NEW YORK (AP) _ The Troubles of Tristan, Chapter V: Ben is Back.

It's been more soap opera than grand opera at the Metropolitan Opera these days where Wagner's "Tristan und Isolde" is concerned.

Since the revival opened its six-performance run on March 10, every performance has been marked by some casting crisis or another, and no single pair of singers has made it through the entire opera more than once.

Tuesday night was notable for the return of tenor Ben Heppner, who was to have sung Tristan in all six performances but missed the first four because of a bacterial infection.

Heppner, one of the few singers in the world today with the size of voice, beauty of tone and stamina to do justice to the punishing role at a big house like the Met, was in splendid voice for much of the evening. His one vocal weakness is a tendency to crack on high notes, and he did that a few times in his fevered outcries near the end, but that scarcely marred the intensity of his performance.

Heppner's recovery is welcome news for Wagnerites, as he prepares for his first staged performance in another taxing part, the title role in "Siegfried," which he is scheduled to sing in Aix-en-Provence, France, this June and July.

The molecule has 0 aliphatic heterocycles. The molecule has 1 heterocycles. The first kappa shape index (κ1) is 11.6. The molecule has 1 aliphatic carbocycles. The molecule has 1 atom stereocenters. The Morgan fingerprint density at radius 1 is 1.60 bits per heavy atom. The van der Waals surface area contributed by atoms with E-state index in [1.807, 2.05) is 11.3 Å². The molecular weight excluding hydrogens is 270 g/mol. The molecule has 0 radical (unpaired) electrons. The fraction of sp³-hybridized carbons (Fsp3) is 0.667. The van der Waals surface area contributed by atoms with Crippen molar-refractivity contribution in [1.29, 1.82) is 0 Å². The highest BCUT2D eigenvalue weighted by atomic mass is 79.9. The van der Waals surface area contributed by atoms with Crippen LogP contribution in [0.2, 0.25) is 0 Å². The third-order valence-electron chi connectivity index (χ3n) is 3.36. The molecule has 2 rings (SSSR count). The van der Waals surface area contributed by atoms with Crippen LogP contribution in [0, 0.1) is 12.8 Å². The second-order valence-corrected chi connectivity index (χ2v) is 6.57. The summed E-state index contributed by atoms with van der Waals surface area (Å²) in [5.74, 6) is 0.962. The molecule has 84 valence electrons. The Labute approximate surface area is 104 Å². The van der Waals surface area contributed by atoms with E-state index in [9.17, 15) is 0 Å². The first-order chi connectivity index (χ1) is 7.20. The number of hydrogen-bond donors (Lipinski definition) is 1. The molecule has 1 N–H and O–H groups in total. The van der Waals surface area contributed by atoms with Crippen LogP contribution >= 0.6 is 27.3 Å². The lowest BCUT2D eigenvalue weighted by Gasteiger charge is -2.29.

His Isolde was to have been soprano Deborah Voigt, but she was knocked out by the same stomach ailment that caused her to rush offstage in the middle of Act 2 during the second performance on March 14.

Her replacement, Janice Baird, had made her Met debut in that earlier performance and won warm applause for her courage and professionalism. This time she drew cheers for her singing as well. Given a chance to warm up and sing an entire performance, she made a striking impression indeed. The recurring tendency to sing flat that had marred her debut was much less apparent, especially when she was matching Heppner decibel for decibel. And she threw herself into the emotions of the role as well the humiliation and rage of Act 1, the passion of Act 2, and the grief after Tristan dies in Act 3.

The rest of the cast has been the same throughout, except for one scheduled change Tuesday. Richard Paul Fink brought his sturdy baritone and sympathetic presence to the role of Kurwenal, Tristan's trusted friend.

With one final performance Friday, there's still a chance the team of Voigt and Heppner will get to perform the opera together.

Meanwhile, for those keeping score, here's a rundown of the casting so far:

March 10: Voigt and John Mac Master;

March 14: Voigt, replaced by Baird during Act 2, and Gary Lehman;

March 18: Voigt and Lehman (he slid into the prompter's box in Act 3, but resumed the performance after a brief pause);

March 22: Voigt and Robert Dean Smith;

March 25: Baird and Heppner.

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Copyright 2008 The Associated Press.